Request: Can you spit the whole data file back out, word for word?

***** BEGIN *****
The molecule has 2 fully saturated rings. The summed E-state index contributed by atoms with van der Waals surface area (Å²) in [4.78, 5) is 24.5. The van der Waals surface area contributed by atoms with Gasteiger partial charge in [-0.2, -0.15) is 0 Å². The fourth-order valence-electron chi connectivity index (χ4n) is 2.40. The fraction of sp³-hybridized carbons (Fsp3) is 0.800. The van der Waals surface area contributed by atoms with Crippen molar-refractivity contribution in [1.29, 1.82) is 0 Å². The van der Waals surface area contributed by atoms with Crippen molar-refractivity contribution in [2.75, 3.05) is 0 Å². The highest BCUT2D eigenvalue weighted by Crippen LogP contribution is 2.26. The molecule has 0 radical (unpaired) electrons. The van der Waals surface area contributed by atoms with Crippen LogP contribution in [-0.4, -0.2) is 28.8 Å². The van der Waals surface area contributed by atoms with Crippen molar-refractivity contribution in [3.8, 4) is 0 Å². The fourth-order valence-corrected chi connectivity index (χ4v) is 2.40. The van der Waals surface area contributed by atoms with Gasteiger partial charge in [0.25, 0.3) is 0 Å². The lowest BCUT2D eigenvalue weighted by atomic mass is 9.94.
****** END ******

The molecule has 2 fully saturated rings. The summed E-state index contributed by atoms with van der Waals surface area (Å²) in [4.78, 5) is 24.5. The van der Waals surface area contributed by atoms with Gasteiger partial charge in [-0.2, -0.15) is 0 Å². The fourth-order valence-electron chi connectivity index (χ4n) is 2.40. The fraction of sp³-hybridized carbons (Fsp3) is 0.800. The van der Waals surface area contributed by atoms with Crippen molar-refractivity contribution in [1.29, 1.82) is 0 Å². The van der Waals surface area contributed by atoms with Crippen molar-refractivity contribution in [2.75, 3.05) is 0 Å². The highest BCUT2D eigenvalue weighted by Crippen LogP contribution is 2.26. The molecule has 0 radical (unpaired) electrons. The van der Waals surface area contributed by atoms with Crippen LogP contribution in [-0.4, -0.2) is 28.8 Å². The van der Waals surface area contributed by atoms with Crippen molar-refractivity contribution in [3.8, 4) is 0 Å². The fourth-order valence-corrected chi connectivity index (χ4v) is 2.40. The van der Waals surface area contributed by atoms with Gasteiger partial charge in [0.25, 0.3) is 0 Å². The lowest BCUT2D eigenvalue weighted by atomic mass is 9.94.